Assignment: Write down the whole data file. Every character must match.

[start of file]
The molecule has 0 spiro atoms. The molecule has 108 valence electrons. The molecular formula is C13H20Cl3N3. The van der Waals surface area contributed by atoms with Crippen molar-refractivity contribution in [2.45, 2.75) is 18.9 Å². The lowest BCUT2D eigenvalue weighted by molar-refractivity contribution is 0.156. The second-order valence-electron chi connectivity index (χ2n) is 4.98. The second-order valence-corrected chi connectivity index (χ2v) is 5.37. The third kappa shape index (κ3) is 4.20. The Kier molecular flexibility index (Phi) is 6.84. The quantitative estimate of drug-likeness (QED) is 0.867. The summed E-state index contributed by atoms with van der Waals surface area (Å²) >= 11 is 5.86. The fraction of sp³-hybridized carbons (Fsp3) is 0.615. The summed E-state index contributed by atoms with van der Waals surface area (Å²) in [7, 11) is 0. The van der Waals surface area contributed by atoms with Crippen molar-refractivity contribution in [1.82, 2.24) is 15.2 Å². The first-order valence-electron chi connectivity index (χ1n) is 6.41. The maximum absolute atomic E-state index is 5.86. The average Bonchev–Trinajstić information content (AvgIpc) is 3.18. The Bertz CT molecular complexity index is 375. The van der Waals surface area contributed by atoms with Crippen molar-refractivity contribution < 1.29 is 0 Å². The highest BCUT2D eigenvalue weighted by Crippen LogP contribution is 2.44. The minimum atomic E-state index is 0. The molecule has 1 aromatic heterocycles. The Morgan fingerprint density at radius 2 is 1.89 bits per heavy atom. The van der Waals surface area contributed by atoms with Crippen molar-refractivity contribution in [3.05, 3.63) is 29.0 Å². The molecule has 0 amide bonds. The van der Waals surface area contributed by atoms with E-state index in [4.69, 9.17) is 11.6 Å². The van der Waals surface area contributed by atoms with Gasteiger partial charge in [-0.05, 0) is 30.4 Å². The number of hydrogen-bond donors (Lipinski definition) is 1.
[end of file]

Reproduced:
The molecule has 0 spiro atoms. The molecule has 108 valence electrons. The molecular formula is C13H20Cl3N3. The van der Waals surface area contributed by atoms with Crippen molar-refractivity contribution in [2.45, 2.75) is 18.9 Å². The lowest BCUT2D eigenvalue weighted by molar-refractivity contribution is 0.156. The second-order valence-electron chi connectivity index (χ2n) is 4.98. The second-order valence-corrected chi connectivity index (χ2v) is 5.37. The third kappa shape index (κ3) is 4.20. The Kier molecular flexibility index (Phi) is 6.84. The quantitative estimate of drug-likeness (QED) is 0.867. The summed E-state index contributed by atoms with van der Waals surface area (Å²) >= 11 is 5.86. The fraction of sp³-hybridized carbons (Fsp3) is 0.615. The summed E-state index contributed by atoms with van der Waals surface area (Å²) in [7, 11) is 0. The van der Waals surface area contributed by atoms with Crippen molar-refractivity contribution in [1.82, 2.24) is 15.2 Å². The first-order valence-electron chi connectivity index (χ1n) is 6.41. The maximum absolute atomic E-state index is 5.86. The average Bonchev–Trinajstić information content (AvgIpc) is 3.18. The Bertz CT molecular complexity index is 375. The van der Waals surface area contributed by atoms with Crippen molar-refractivity contribution < 1.29 is 0 Å². The highest BCUT2D eigenvalue weighted by Crippen LogP contribution is 2.44. The minimum atomic E-state index is 0. The molecule has 1 aromatic heterocycles. The Morgan fingerprint density at radius 2 is 1.89 bits per heavy atom. The van der Waals surface area contributed by atoms with Crippen molar-refractivity contribution in [3.05, 3.63) is 29.0 Å². The molecule has 0 amide bonds. The van der Waals surface area contributed by atoms with E-state index in [4.69, 9.17) is 11.6 Å². The van der Waals surface area contributed by atoms with Gasteiger partial charge in [-0.05, 0) is 30.4 Å². The number of hydrogen-bond donors (Lipinski definition) is 1.